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The death of a pilot on an American Airlines flight bound for Boston Monday was the eighth pilot death during a commercial flight since 1994, the Federal Aviation Administration said.

The number included both commercial passenger and cargo pilots and commercial charter pilots.

"The reason that it is only eight is that to fly commercial passenger service, pilots over the age of 40 are required to get medical checkups every six months," said Mary Schiavo, an aviation attorney and former inspector general at the US Department of Transportation. "Medicine's pretty good at identifying these problems."

Those under 40 years old are subject to annual medical exams, according to FAA regulations.

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If a pilot feels sick leading up to a scheduled flight, they will likely opt against flying, said Greg Raiff, chief executive of Private Jet Services Group in Seabrook, N.H., which arranges flights for companies and government agencies. Commercial airlines have reserve pilots and crew members on call in case they are needed to fill in on short notice.

"Pilots want to get the job done, but they're not going to go do it, if they're feeling very ill," he said.

Aviation experts say incidents like Monday's emphasize the importance of the medical exams.

"We need to be sure these pilots are having state-of-the-art physicals on a very regular basis," said Gail Dunham, executive director of the National Air Disaster Foundation. "Their physical standards need to be higher than other professions."

"It's up to the FAA to be sure the pilots physicals are meeting the highest standards possible," she said.

When such an event happens aboard a commercial flight, federal rules dictate that the plane land as soon as possible.

"It becomes a race to the ground when you have only one pilot," said Raiff.

FAA regulations require that there be at least two pilots on US commercial flights, Raiff explained, so if one pilot dies, the flight is technically flying in violation of federal rules and therefore must make an emergency landing.

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"The disability of the captain is certainly a situation where you'd need to have a backup pilot because planes don't land by themselves," said Paul Hudson, president of Flyersrights.org, an airline passenger group.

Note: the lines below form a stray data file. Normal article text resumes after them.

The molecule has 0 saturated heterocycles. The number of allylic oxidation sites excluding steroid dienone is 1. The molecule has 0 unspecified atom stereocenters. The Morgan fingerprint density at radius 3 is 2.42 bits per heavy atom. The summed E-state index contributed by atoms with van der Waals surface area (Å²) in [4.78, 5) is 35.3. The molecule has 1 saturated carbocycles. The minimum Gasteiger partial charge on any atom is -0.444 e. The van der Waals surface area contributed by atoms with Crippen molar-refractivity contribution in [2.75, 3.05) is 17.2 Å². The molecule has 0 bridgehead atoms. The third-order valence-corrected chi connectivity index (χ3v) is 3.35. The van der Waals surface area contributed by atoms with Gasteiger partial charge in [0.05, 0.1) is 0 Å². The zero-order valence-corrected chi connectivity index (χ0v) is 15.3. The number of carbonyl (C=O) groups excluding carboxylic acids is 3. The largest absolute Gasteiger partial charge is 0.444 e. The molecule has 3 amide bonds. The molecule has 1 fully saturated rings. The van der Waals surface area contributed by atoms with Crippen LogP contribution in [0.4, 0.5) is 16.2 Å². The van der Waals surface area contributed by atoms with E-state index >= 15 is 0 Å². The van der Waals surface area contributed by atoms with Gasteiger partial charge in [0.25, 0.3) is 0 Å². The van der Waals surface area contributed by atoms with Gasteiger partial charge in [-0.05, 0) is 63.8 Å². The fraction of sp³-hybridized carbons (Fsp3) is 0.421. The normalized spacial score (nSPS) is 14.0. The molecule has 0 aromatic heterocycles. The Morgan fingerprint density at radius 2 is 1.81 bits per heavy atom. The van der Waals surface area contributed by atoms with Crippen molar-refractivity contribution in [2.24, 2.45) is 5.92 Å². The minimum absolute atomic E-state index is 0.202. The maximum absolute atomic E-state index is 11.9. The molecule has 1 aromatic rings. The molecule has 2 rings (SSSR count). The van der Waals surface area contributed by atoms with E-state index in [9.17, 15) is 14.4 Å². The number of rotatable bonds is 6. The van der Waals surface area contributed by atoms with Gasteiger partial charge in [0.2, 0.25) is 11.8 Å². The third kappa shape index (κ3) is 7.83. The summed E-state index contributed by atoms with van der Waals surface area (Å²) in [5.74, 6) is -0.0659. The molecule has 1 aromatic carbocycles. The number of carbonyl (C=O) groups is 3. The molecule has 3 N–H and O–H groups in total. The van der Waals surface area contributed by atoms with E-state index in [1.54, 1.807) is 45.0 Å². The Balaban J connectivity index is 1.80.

While "pilots are regularly trained for single-pilot events," and both sides of the cockpit have redundant controls to allow for one pilot to single-handedly control the aircraft, Raiff said, the pilot is responsible for "landing the aircraft — literally doing twice the work."

"It's a highly charged situation," said Raiff.

The pilot would radio the local FAA controller to declare the emergency and explain the nature of the situation.

"The FAA controller will typically clear the airspace and work with the pilot to get them to the ground as quickly as possible," he said.

Another FAA regulation, implemented after the Sept. 11 attacks, requires that there be at least two crew members in the cockpit at all times. So the pilot would also have to call one of the crew members into the cockpit.

Raiff said he was not aware of any federal rules about whether the pilot must inform passengers in such an event.

"It would be up to the discretion of the pilot and the specific rules of the airline," he said.

He said he imagined most pilots would tell passengers, without going into detail, that an emergency landing is being made because of a medical situation, and to remain calm.

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Two passengers aboard Monday's flight said they were told the pilot was ill.

When the flight lands, "there's going to be first responders on site," and the death would be investigated by the local coroner. The FAA and National Transportation Safety Board may also investigate, Raiff said.

"Fortunately it doesn't happen all that often for pilots," said Raiff.

While medical emergencies and deaths among pilots are rare, planes more often make emergency landings for passenger medical emergencies, said Schiavo. She estimated that happens at least once a week in the United States. A 2013 study found that in-flight emergencies occur in one out every 604 flights.

The study, which looked at medical emergencies on five major airlines over a three-year period found that out of 12,000 infirm passengers, 31 died, a rate of 0.3 percent.


Catherine Cloutier can be reached at catherine.cloutier@globe.com. Follow her on Twitter @cmcloutier. Matt Rocheleau can be reached at matthew.rocheleau@globe.com. Follow him on Twitter @mrochele